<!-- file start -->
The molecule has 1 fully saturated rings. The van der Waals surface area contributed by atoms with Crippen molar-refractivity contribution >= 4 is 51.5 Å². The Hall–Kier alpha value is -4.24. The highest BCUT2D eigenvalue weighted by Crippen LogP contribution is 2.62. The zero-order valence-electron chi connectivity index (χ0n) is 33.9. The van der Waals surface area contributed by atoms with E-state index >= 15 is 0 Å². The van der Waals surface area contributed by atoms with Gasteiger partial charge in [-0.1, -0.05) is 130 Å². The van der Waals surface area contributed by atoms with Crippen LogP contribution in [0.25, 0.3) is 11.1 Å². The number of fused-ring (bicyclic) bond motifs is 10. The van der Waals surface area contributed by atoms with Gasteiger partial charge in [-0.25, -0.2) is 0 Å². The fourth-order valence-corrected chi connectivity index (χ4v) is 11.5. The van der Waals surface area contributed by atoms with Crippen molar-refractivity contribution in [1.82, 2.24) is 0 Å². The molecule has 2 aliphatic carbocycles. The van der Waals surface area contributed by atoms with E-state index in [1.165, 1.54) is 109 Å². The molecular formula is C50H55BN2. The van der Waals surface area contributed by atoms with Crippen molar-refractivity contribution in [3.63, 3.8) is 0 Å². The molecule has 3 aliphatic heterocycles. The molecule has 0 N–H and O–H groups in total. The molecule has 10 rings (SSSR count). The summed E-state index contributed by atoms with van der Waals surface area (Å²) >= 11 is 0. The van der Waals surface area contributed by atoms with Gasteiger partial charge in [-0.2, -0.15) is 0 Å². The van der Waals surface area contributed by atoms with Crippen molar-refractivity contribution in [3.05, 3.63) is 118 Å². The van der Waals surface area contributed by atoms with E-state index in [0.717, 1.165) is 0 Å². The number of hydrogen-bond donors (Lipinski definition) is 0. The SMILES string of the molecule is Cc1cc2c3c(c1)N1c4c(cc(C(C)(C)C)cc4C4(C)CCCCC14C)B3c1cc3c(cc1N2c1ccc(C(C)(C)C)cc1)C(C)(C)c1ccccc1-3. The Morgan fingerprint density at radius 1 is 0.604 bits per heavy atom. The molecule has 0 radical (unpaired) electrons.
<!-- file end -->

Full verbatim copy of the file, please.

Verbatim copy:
The molecule has 1 fully saturated rings. The van der Waals surface area contributed by atoms with Crippen molar-refractivity contribution >= 4 is 51.5 Å². The Hall–Kier alpha value is -4.24. The highest BCUT2D eigenvalue weighted by Crippen LogP contribution is 2.62. The zero-order valence-electron chi connectivity index (χ0n) is 33.9. The van der Waals surface area contributed by atoms with E-state index >= 15 is 0 Å². The van der Waals surface area contributed by atoms with Gasteiger partial charge in [-0.1, -0.05) is 130 Å². The van der Waals surface area contributed by atoms with Crippen LogP contribution in [0.25, 0.3) is 11.1 Å². The number of fused-ring (bicyclic) bond motifs is 10. The van der Waals surface area contributed by atoms with Gasteiger partial charge in [-0.25, -0.2) is 0 Å². The fourth-order valence-corrected chi connectivity index (χ4v) is 11.5. The van der Waals surface area contributed by atoms with Crippen molar-refractivity contribution in [1.82, 2.24) is 0 Å². The molecule has 2 aliphatic carbocycles. The van der Waals surface area contributed by atoms with E-state index in [1.165, 1.54) is 109 Å². The molecular formula is C50H55BN2. The van der Waals surface area contributed by atoms with Crippen molar-refractivity contribution in [3.63, 3.8) is 0 Å². The molecule has 3 aliphatic heterocycles. The molecule has 0 N–H and O–H groups in total. The molecule has 10 rings (SSSR count). The summed E-state index contributed by atoms with van der Waals surface area (Å²) >= 11 is 0. The van der Waals surface area contributed by atoms with Gasteiger partial charge in [-0.2, -0.15) is 0 Å². The van der Waals surface area contributed by atoms with Crippen molar-refractivity contribution in [3.05, 3.63) is 118 Å². The van der Waals surface area contributed by atoms with E-state index in [0.717, 1.165) is 0 Å². The number of hydrogen-bond donors (Lipinski definition) is 0. The SMILES string of the molecule is Cc1cc2c3c(c1)N1c4c(cc(C(C)(C)C)cc4C4(C)CCCCC14C)B3c1cc3c(cc1N2c1ccc(C(C)(C)C)cc1)C(C)(C)c1ccccc1-3. The Morgan fingerprint density at radius 1 is 0.604 bits per heavy atom. The molecule has 0 radical (unpaired) electrons.